Before they reach the target market, products or services always start off as unproven ideas. But in order to avoid costly failures, businesses need to understand whether or not they’ll be a hit with consumers.
Concept testing is the process of using qualitative or quantitative research in order to test your ideas ahead of launch. It enables you to ascertain which features are likely to be popular with the target audience, and which may need changing.
Paving the way to success
Testing product ideas with your target audience enables you to optimise your approach before introducing products to the market, helping you to get features right from the earliest stage and to dramatically boost your chances of success, by asking potential customers what they think. It can also prevent costly failures so an investment in effective concept testing is a worthwhile investment.
After all, seemingly minor product features can have a fundamental effect. In this way, market research enables you to find out what potential customers care about in order to determine which attributes should be incorporated into the final design, ahead of the official product launch.
Product and concept development
Behind almost every successful product is a careful research and development phase – and we’ve worked with some of the biggest brands to take their big ideas, and turn them into products consumers love.
But how do you test a product concept effectively?
Here are five examples of how to test concepts for any potential product.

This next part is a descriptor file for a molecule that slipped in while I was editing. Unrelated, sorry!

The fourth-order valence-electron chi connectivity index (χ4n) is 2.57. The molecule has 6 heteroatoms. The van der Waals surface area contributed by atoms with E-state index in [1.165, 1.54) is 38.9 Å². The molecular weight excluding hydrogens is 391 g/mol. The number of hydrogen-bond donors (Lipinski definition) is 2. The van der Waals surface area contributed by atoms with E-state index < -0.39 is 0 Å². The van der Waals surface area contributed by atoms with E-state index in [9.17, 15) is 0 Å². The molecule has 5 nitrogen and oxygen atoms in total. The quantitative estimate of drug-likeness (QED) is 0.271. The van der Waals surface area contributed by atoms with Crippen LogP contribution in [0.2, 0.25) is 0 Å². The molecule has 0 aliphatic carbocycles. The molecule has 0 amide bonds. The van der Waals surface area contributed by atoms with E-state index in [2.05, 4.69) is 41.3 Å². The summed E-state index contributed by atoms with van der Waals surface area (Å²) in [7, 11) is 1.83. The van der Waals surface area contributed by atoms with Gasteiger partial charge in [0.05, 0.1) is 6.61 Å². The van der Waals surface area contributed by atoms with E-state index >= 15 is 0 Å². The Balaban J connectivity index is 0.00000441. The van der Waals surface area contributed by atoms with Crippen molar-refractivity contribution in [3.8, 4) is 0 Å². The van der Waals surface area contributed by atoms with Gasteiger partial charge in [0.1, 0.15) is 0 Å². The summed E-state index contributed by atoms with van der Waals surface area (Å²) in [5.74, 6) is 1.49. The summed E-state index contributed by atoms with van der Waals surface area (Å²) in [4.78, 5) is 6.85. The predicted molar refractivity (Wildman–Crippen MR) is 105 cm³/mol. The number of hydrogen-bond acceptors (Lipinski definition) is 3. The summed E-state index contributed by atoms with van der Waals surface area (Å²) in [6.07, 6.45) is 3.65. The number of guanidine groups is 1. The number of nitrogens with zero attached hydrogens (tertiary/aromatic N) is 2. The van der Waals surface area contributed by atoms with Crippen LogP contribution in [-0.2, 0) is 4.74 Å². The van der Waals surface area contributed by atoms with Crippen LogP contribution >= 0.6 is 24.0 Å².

1. Run an online survey to test overall concept appeal and to narrow down your options
A concept test survey can be a powerful tool. A testing survey can reach large audiences of carefully targeted consumers, providing rich data to be analysed. It is possible to test a number of concepts, in order to understand their appeal and to help you decide which concepts to take forward for further testing.
Product developers know that the use of effective survey questions is a proven way of generating relevant information on which to base future decisions. Questionnaires are typically used for obtaining valuable data. For example, to ascertain how many potential customers there are, whether they would find such a product or service useful, and the sort of price they would be willing to pay.
The key is to ask the right people the right questions, and to ask enough people to get meaningful results. Often a likert scale is used; a type of scale used to rate various features or attributes, in the eyes of end users. Do bear in mind, too, that you need to approach a significant sample of people who match the profile of your target audience when sending out questionnaires.
Effective concept testing can also give you relevant information and clear pointers as to which demographic groups, geographies or market segments will get as excited about your idea as you are.